Old 10th March 2013 | Show parent
  #24
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Quote:
Originally Posted by Adorno ➡️
Well, I do not think these computer software types on the market are that very simple as a hardwired MS matrix with transformers from the 60s. Therefore I used the word synthesize, but "derive" is OK for me. For me any computer interference is synthesizing.
Good point. Well taken.
Old 10th March 2013
  #25
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Milab SRD 360

Quote:
Originally Posted by MichaelPatrick ➡️
Soundfield's approach excels in that the surround microphone is small and you get full-sphere B-format for post production. But for the sake of comparison with Josephson's approach, the Soundfield SPS422B B-format signals are not produced by the microphone itself
The fact the Soundfield microphone is rather compact is of importance for the time aligning of the capsules. The more the capsules are seperated the more phase issues may occur at high frequencies. By using cardioïd capsules the omni and figure of eight components are molded together.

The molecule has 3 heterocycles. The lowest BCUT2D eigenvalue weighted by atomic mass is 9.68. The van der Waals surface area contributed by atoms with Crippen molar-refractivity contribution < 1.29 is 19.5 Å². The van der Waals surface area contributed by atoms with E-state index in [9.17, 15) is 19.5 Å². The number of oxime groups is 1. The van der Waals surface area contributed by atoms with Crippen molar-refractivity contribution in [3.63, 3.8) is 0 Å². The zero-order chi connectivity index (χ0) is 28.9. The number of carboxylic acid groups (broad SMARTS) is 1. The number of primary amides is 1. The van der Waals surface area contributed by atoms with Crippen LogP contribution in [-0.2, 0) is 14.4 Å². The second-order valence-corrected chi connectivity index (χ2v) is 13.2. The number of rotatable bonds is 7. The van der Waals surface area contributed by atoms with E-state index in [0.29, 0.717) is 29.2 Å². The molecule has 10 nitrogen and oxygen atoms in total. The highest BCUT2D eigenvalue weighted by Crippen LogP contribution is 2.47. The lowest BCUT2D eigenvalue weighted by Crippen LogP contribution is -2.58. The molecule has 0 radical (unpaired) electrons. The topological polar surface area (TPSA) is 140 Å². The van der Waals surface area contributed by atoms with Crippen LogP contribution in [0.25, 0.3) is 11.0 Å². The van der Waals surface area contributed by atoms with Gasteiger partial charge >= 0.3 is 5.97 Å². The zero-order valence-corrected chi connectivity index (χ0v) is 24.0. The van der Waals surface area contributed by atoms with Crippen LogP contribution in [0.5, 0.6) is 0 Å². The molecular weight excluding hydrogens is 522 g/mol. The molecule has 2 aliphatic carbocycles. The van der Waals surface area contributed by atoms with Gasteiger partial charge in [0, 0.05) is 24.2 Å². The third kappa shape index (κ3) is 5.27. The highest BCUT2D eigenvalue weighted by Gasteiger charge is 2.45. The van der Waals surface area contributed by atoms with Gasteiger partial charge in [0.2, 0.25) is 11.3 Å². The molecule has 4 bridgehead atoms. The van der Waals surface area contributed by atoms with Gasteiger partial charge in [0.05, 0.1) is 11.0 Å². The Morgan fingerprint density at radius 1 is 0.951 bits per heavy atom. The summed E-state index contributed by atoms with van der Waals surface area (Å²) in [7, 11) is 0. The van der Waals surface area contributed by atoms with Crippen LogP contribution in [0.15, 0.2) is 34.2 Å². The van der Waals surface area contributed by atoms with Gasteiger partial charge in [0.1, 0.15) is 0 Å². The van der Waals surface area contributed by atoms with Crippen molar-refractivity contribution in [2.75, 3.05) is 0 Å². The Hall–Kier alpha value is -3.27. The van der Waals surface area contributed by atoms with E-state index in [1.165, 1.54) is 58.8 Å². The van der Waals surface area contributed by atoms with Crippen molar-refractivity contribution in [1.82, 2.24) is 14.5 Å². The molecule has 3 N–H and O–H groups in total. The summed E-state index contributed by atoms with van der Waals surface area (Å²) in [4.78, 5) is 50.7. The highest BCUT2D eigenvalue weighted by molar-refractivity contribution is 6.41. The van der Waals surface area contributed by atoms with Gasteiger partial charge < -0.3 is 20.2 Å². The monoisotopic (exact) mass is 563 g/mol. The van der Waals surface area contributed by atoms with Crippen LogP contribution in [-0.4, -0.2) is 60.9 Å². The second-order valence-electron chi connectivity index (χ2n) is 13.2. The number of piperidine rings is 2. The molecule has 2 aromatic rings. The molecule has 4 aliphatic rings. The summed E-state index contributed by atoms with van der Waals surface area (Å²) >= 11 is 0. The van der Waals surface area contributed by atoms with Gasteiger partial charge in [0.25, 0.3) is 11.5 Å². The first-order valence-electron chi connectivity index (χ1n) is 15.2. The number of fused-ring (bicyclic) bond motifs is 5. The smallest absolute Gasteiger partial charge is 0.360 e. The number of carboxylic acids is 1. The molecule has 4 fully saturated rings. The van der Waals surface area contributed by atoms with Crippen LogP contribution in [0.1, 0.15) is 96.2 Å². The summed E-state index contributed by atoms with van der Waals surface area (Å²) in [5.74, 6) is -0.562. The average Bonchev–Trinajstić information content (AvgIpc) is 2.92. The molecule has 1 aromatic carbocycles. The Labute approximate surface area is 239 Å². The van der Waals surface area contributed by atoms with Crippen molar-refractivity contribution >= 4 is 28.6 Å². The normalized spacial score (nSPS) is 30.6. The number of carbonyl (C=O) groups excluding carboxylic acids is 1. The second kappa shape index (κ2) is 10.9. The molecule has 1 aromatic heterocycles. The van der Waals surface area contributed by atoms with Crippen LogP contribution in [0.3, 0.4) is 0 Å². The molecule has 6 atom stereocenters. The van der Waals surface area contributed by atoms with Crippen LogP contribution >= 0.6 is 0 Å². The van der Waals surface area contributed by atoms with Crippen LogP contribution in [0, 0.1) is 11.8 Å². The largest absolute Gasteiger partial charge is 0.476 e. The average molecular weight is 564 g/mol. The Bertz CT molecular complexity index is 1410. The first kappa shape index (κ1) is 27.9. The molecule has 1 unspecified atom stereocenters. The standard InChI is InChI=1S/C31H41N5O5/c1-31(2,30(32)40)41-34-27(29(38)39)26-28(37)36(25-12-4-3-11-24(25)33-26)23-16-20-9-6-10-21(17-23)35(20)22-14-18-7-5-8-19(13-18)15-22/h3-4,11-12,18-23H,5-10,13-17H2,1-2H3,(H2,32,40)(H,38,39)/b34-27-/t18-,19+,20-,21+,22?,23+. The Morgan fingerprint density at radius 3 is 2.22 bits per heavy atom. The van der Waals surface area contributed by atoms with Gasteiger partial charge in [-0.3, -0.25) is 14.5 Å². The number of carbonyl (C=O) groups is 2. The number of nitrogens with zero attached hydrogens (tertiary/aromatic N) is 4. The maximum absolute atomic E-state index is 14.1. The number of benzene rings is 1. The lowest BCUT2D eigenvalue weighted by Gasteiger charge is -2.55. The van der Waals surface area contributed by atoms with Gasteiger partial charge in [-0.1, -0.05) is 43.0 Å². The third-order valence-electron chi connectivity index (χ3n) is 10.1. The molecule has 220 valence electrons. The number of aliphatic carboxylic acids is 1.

Pure mathematically there is no difference. What makes the comparison between the Soundfield and Josephson difficult is the fact the Soundfield has the Z-axis within its possibilities.

Therefore it may be more simple to compare the Josephson with the Milab SRD360 microphone. Look here: Milab SRND 360

As you know a cardioïd capsule is the combination of omni and figure of eight, so Josephson's concept can also be derived from 3 cardioïd capsules equally distributed over 360 degrees in the horizontal plane. I see your point that you see an advantage to actually getting the components of the X and Y figure of eights on two outputs and the omni at the W output, but the three capsules of the Milab 360 create the same result.

Quote:
Originally Posted by MichaelPatrick ➡️
Good point. Well taken.
Thank You, You're welcome. Adorno